What is the “pure religion” that James wrote about? How can we practice it?
Religious or Relationship?
I don’t believe God wants any more religious people. He is seeking to have a personal relationship, not a religious one. Christianity shouldn’t be a religion but a relationship and first of all, a saving relationship with Jesus Christ. If there’s no repentance and faith, then there’s no way to have a relationship with God. All they have at that point is the wrath of God which is being stored up against the Day of Judgment (Rom 2:6-9). Jesus rebuked the Pharisees once, saying, “The scribes and the Pharisees sit on Moses’ seat, so do and observe whatever they tell you, but not the works they do. For they preach, but do not practice” (Matt 23:2-3), and “They tie up heavy burdens, hard to bear, and lay them on people’s shoulders, but they themselves are not willing to move them with their finger” (Matt 23:4), so instead of making it easy to know the One, True God, they make it impossible to be “religious” enough to enter the kingdom, and that’s what Jesus was rebuking them for, saying “you shut the kingdom of heaven in people’s faces. For you neither enter yourselves nor allow those who would enter to go in” (Matt 23:13-14), and only “do all their deeds to be seen by others” (Matt 23:5a). That is not pure religion. That is hypocrisy (Matt 23:15), and God will not accept worship that’s not in spirit and in truth (John 4:24).
Orphans and Widows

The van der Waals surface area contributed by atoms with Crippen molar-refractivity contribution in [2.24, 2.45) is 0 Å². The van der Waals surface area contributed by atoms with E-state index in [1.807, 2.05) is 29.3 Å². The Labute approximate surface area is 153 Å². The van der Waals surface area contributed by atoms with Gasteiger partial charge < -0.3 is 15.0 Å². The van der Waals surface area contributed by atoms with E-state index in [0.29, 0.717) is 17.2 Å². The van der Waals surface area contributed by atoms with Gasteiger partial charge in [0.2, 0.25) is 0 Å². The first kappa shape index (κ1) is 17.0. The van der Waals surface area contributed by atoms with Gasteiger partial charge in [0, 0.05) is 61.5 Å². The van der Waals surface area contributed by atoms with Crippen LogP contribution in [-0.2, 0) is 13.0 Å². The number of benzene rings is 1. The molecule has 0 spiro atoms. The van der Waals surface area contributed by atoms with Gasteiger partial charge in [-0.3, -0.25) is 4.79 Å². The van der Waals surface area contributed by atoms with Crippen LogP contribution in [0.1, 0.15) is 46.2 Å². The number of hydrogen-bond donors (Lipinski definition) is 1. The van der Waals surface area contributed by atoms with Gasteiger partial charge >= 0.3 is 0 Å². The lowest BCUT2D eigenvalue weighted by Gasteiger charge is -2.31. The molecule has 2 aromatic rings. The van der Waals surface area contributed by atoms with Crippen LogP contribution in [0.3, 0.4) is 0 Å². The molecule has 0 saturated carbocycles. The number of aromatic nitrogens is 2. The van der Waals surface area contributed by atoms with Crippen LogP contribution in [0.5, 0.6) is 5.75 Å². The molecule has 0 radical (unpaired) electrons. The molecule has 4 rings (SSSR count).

God has always been a protector and defender of the poor, and very often, the poor are the orphans and widows, who have no means of support. God is angered by those who take advantage of these people. It is an offense against Him, not only against them. The Bible tells us God is the “Father of the fatherless and protector of widows is God in his holy habitation” (Psalm 68:4). God made sure that the widows and orphans (fatherless) were taken care of, and so He commanded that “When you have finished paying all the tithe of your produce in the third year, which is the year of tithing, giving it to the Levite, the sojourner, the fatherless, and the widow, so that they may eat within your towns and be filled” (Deut 26:12). God will bless those who provide for the fatherless and widows, but for those who neglect the widows and orphans, especially from their one family, God “executes justice for the fatherless and the widow, and loves the sojourner, giving him food and clothing” (Deut 10:18). Jesus said the “religious” Jews were those “who devour widows’ houses and for a pretense make long prayers. They will receive the greater condemnation” (Luke 20:47). They knew the law (Deut 26:13) but broke it anyway. They looked religious to the crowd, but Jesus knew “dead people’s bones and all uncleanness.” (Matt 23:27c). They went to the trouble of tithing “mint and dill and cumin, and have neglected the weightier matters of the law: justice and mercy and faithfulness. These you ought to have done, without neglecting the others” (Matt 23:23). God hates that “religion” of looking good on the outside but neglecting the matters of mercy (James 1:27), justice (Deut 26:13), and faithfulness (Matt 25:40). After the process of being “proselytized,” you end up with a lot of self-righteous people.